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Ethiopia plants four billion trees over the summer


Ethiopia planted more than four billion trees over this year’s northern summer. This truly impressive feat was achieved after the government launched a national tree-planting campaign to encourage the country’s 105 million people to plant at least 40 seedlings each at 1,000 sites across the country. In July, the “Green Legacy” initiative attracted worldwide attention when 350 million seedlings were planted in just 12 hours — a new world record.

Dan Ridley-Ellis, who studies wood at Edinburgh Napier University, told The Guardian the project would deliver immense benefits. “Trees not only help mitigate climate change by absorbing the carbon dioxide in the air, but they also have huge benefits in combating desertification and land degradation, particularly in arid countries. They also provide food, shelter, fuel, fodder, medicine, materials and protection of the water supply,” he said.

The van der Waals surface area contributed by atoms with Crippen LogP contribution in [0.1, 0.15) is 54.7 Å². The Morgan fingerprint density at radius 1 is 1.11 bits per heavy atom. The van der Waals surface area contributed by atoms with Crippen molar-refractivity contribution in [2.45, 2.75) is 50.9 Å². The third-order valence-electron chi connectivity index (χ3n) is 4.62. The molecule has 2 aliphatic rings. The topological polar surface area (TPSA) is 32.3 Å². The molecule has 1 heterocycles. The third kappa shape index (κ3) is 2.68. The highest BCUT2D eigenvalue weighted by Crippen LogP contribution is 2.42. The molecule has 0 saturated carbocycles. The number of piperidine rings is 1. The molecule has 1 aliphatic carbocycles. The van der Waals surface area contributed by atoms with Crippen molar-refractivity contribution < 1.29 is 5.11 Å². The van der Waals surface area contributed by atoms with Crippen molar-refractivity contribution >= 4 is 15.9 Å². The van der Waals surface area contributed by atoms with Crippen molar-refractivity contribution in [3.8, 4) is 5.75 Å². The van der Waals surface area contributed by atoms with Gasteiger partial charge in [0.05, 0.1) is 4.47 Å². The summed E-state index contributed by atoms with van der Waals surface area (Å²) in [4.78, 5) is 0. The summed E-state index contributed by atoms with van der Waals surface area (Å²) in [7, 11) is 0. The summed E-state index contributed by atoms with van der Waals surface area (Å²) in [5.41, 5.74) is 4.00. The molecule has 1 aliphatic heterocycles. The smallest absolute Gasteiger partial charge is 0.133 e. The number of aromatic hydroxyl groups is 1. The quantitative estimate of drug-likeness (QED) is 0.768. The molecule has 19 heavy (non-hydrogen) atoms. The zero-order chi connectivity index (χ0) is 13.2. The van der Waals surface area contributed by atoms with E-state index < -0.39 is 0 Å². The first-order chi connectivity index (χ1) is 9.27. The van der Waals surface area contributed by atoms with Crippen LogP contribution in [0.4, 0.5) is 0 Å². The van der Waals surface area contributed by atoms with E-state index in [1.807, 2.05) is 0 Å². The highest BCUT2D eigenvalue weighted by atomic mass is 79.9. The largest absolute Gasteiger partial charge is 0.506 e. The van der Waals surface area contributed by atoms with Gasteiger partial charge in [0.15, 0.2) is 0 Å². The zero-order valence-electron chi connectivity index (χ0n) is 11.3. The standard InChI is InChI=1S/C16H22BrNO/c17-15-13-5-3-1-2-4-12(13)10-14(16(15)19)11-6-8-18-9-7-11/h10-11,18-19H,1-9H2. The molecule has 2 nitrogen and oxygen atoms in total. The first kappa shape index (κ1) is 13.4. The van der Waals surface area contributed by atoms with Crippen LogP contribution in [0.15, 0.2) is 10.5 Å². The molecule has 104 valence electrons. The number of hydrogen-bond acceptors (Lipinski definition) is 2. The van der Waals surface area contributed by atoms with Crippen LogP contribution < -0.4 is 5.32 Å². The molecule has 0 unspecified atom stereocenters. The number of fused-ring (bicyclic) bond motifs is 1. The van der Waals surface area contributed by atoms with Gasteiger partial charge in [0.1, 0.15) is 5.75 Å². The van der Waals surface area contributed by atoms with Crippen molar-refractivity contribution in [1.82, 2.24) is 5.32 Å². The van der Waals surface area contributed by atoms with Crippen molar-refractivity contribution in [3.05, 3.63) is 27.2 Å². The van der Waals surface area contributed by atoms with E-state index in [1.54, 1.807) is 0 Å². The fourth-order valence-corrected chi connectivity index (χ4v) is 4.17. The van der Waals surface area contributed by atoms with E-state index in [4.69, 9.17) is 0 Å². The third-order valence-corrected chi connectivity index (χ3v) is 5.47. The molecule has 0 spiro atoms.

Ethiopia’s government felt compelled to act when the area of forested land fell below 14 percent; in the early part of the 20th century, around 40 percent of the north-eastern African nation was forested. The Global Green Growth Institute says the government’s response “demonstrates how leadership, coordination and joint efforts can make a difference on a pertinent issue. The action has been landmark and exemplary.”

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